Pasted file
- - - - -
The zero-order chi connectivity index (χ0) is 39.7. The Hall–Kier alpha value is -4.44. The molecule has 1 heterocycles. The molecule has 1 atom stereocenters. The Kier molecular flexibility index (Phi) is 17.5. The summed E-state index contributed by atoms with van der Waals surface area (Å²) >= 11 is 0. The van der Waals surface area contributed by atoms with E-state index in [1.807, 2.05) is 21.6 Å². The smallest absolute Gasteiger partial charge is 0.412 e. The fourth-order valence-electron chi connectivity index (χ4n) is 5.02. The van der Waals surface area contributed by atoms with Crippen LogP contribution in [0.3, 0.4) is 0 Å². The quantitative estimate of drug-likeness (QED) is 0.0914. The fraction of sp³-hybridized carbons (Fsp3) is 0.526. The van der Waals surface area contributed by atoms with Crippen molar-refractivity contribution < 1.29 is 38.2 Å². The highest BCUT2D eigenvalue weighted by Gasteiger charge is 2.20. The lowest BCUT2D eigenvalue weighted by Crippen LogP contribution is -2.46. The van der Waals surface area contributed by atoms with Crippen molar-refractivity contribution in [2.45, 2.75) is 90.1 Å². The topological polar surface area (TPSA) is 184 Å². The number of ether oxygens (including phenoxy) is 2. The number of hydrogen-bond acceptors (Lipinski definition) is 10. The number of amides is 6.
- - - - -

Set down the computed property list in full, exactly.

The zero-order chi connectivity index (χ0) is 39.7. The Hall–Kier alpha value is -4.44. The molecule has 1 heterocycles. The molecule has 1 atom stereocenters. The Kier molecular flexibility index (Phi) is 17.5. The summed E-state index contributed by atoms with van der Waals surface area (Å²) >= 11 is 0. The van der Waals surface area contributed by atoms with E-state index in [1.807, 2.05) is 21.6 Å². The smallest absolute Gasteiger partial charge is 0.412 e. The fourth-order valence-electron chi connectivity index (χ4n) is 5.02. The van der Waals surface area contributed by atoms with Crippen LogP contribution in [0.3, 0.4) is 0 Å². The quantitative estimate of drug-likeness (QED) is 0.0914. The fraction of sp³-hybridized carbons (Fsp3) is 0.526. The van der Waals surface area contributed by atoms with Crippen molar-refractivity contribution < 1.29 is 38.2 Å². The highest BCUT2D eigenvalue weighted by Gasteiger charge is 2.20. The lowest BCUT2D eigenvalue weighted by Crippen LogP contribution is -2.46. The van der Waals surface area contributed by atoms with Crippen molar-refractivity contribution in [2.45, 2.75) is 90.1 Å². The topological polar surface area (TPSA) is 184 Å². The number of ether oxygens (including phenoxy) is 2. The number of hydrogen-bond acceptors (Lipinski definition) is 10. The number of amides is 6.